Behind the Scenes

Red Vic
1727 Haight
Admission: $6, $3 kids/seniors/ $4.50 matinee
Parking: none
See "Last of the Independents."

Regency I
1320 Van Ness (at Sutter)

Regency II
1268 Sutter (at Van Ness)
Admission: $7.50, $4 kids/seniors, $4.50 matinee
Parking: $3 validated

The high-grossing, 800-seat Regency I is on the first floor of what was once the Scottish Rite Temple, built in 1909. (William Butler Yeats spoke there in 1920.) Now it's a rather cheesy place to see a movie. It's an ornate, too-long ballroom with a balcony; from a lot of seats the edge of the balcony blocks the view. The projection is perfunctory and the sound seems echoey in the large room. It's a pretty place, though, and the lobby boasts a large lounge dotted with sofas. The sister theater, the Regency II, is actually in a separate structure, on Sutter, in a 1911 building. You get upstairs via escalator. Inside, like its sister and the Royal around the corner, it's worn and threadbare. Once the lights go out, however, it's an OK place to see a movie. None of the seats is very far from the large screen, and the sound is perfectly acceptable.

The theaters are operated by the Blumenfeld family, a seminal name in S.F.'s exhibition industry but one that is currently not entirely respected. "They do huge amounts of business, but they've done nothing to improve the moviegoing environment," scoffs one industry observer. The company was begun in 1917 by the grandfather of the three cousins who run the business now. At one time the chain totaled more than 60 theaters and stretched to Guam. Now down to the Regencies, the Royal, the Alhambra, and the Castro, the Blumenfelds operate the theaters in partnership with L.A.'s Pacific Theaters, which does the actual booking. One of the cousins, Vice President Bob Blumenfeld, disputes the notion that the Regencies and the Royal are operated poorly: "I think we have a presentation head and shoulders above that of other theaters in town," he says. The Regencies will be hurt by a sparkling new AMC operation going up virtually across the street.

3117 16th St. (at Valencia)
Admission: $6, $3 kids/seniors, $4 matinee
Parking: none
See "Last of the Independents."

1529 Polk (at California)
Admission: $7.50, $4 kids/seniors, $4 matinee
Parking: $3 validated

Built in 1916; closed at some point and reopened in the early '60s, the Royal is now run by the Blumenfelds (see Regency). The lobby is pretty, but the theater is plain; and there's a great deal of careless weirdness about the place. The ticket-taker refused to divulge the theater's real phone number: "We're not allowed to give that out." The projection was quite dark; when we approached the manager's office to complain, we found him, literally, knitting. "I haven't looked," he said blandly. "It's a new bulb," said someone else in the office, defensively. Perhaps it was, but we hadn't left the movie for an argument, and the screen was too damn dark. A group of people at the back of the theater carried on a conversation during the movie; an usher who sat just inside the door couldn't be bothered to shut them up. The Royal's a good example of how you can have things like projectionists and ushers on staff and still do a lousy job. With a new AMC multiplex going up just blocks away, industry observers don't give the Royal too much longer to live.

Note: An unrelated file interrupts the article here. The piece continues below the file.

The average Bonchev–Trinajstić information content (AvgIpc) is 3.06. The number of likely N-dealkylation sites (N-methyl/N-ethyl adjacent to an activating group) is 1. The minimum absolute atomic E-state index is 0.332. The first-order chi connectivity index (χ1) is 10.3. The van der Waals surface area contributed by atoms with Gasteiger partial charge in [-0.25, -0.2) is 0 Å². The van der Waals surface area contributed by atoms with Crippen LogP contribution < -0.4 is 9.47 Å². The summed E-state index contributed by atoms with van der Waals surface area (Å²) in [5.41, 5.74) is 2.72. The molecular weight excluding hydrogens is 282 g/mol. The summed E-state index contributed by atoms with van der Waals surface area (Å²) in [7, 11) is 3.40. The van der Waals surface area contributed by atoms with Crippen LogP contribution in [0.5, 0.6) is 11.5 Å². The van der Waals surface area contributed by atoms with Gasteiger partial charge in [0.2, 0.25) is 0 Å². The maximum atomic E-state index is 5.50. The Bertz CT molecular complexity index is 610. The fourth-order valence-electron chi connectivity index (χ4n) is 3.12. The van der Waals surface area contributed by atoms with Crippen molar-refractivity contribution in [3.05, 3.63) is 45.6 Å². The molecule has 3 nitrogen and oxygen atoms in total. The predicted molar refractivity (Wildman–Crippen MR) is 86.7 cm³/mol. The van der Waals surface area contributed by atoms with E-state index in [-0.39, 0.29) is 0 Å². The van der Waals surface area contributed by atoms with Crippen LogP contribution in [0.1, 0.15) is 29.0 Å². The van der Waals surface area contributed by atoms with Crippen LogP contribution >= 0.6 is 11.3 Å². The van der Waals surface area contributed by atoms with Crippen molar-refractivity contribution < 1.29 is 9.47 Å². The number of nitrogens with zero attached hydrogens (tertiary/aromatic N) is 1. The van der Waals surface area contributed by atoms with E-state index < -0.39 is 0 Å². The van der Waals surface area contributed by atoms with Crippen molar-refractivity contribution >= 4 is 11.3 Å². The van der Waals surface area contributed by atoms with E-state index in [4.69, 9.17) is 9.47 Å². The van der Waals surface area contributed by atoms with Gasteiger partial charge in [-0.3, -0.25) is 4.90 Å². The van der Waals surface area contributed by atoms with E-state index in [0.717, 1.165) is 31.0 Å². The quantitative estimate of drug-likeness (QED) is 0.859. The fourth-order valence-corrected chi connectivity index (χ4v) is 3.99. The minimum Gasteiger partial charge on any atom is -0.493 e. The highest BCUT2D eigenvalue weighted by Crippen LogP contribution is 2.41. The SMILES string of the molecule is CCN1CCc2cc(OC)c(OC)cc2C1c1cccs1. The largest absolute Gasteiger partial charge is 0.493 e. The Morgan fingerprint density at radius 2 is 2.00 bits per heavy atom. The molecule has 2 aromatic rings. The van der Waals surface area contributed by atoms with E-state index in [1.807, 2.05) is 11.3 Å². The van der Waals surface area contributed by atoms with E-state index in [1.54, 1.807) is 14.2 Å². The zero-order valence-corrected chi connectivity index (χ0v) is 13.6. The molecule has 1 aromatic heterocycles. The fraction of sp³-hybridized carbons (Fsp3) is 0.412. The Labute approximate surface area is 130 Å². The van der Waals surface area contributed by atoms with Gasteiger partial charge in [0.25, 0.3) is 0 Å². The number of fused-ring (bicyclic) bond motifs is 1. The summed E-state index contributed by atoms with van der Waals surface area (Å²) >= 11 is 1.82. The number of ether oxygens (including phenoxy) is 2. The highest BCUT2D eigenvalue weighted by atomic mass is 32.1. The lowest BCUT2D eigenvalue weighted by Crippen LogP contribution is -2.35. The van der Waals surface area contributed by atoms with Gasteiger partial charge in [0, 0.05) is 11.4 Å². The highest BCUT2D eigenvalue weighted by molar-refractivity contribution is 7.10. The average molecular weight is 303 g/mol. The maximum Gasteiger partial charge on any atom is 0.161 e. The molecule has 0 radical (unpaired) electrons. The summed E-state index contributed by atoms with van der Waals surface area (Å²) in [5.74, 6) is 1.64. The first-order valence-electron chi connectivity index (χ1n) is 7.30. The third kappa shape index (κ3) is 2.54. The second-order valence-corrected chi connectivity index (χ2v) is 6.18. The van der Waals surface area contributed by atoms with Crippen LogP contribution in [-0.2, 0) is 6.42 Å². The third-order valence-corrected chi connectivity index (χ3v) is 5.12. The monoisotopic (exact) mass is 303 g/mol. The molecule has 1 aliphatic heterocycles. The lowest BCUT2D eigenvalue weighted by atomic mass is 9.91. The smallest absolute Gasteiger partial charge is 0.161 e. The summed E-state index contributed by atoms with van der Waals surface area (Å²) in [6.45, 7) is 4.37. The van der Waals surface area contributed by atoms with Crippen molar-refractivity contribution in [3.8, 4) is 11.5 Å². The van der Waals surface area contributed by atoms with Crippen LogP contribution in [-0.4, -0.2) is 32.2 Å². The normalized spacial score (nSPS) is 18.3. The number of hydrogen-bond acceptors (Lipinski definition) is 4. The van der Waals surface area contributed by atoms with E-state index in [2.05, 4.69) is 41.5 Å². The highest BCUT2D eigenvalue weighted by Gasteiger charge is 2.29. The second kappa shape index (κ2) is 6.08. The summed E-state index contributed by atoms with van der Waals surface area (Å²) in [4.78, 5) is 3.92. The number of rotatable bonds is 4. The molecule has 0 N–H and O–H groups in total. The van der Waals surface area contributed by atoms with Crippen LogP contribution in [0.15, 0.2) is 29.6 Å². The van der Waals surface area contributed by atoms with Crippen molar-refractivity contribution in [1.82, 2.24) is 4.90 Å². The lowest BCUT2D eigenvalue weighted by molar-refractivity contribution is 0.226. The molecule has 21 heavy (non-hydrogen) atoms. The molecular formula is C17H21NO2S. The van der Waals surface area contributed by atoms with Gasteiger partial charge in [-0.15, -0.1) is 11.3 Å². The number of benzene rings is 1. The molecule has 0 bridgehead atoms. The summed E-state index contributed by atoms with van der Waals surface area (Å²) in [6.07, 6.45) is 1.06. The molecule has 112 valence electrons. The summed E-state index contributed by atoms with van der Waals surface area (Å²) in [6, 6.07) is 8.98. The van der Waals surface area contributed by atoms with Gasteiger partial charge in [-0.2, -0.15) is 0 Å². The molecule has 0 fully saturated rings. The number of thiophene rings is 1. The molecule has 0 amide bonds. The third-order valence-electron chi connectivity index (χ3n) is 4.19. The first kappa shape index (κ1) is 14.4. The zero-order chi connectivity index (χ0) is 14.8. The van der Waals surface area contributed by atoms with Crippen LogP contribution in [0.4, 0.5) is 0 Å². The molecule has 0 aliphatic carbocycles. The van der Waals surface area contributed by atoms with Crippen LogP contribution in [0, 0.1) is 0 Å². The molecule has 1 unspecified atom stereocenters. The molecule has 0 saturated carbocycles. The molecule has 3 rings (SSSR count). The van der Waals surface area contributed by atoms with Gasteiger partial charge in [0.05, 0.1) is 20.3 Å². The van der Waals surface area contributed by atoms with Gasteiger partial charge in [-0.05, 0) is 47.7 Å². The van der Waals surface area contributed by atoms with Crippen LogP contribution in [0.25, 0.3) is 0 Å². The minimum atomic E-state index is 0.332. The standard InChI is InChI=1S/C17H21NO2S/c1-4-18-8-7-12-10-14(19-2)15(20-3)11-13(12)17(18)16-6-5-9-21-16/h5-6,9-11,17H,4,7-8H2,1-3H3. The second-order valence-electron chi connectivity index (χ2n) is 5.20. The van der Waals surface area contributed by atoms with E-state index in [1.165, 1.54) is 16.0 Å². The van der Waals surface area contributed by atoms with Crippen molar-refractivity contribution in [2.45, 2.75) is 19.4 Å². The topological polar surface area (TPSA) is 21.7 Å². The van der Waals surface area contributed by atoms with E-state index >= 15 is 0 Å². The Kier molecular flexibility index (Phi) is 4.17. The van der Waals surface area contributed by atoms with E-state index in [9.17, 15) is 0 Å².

San Francisco Cinematheque
Admission: $6, $3 kids/seniors/students/members

The San Francisco Cinematheque, now in its 36th season, shows films September through June, Thursdays at the S.F. Art Institute and Sundays at the Center for the Arts at Yerba Buena Gardens. The group's charter is "the advancement of the art of the moving image"; it generally focuses on avant-garde, experimental, and independent work.

4915 Junipero Serra (at Serramonte), Daly City
Admission: $1.75
Parking: free

The AMC Serramonte 6 is the quintessential strip-mall cineplex. You know you're in the burbs in this place. Its lobby, theaters, and restrooms are all long, narrow, and rectangular, and it's all a little dingy. The lobby's video games are likely to have an "Out of Order" sign on them, and the dated burnt-orange and mustard colors carry through even to the theaters themselves. The movies offered are all in the late period of their release cycle (in some cases, very late). However, the staff is friendly, each theater has stereo sound, the seats are comfortable and have cup holders, and more important, every single showing of every movie is only $1.75. It beats Blockbuster any day.

2230 Shattuck, Berkeley
(510) 644-3370
Admission: $7.50, $4 kids/seniors, $4 matinee
Parking: $2 night

This eightplex was a dream of Allen Michaan (see Grand Lake). The Shattuck was originally built as a complex joint venture between Renaissance and the Pacific-Blumenfeld partnership (see Regency); while the resulting disputes meant that the theaters never fully lived up to Michaan's extravagant plans for the space, it must be said that what remains -- now owned by Landmark (see Embarcadero) -- is a delight. The walkway into the theaters, off Berkeley's Shattuck Avenue, is a bustling mix of restaurants and stores. Past the door the hall continues, with four theaters on each side. The first two on the right and left are spectacular. They're rather small (300 seats), but their generous breadth, the comfort of the seats, the lush, Moorish decorations, and the quality of the projection are wonderful; these are two of the very small number of commercial theaters whose ambience can match the quality of the city's private screening rooms. The middle two theaters on each side are boxes, with screens rather too high up on the walls, but they're not shabby. Finally, the last two are minor gems: decorated with Egyptian murals, and accented with intimate balconies. Classy.

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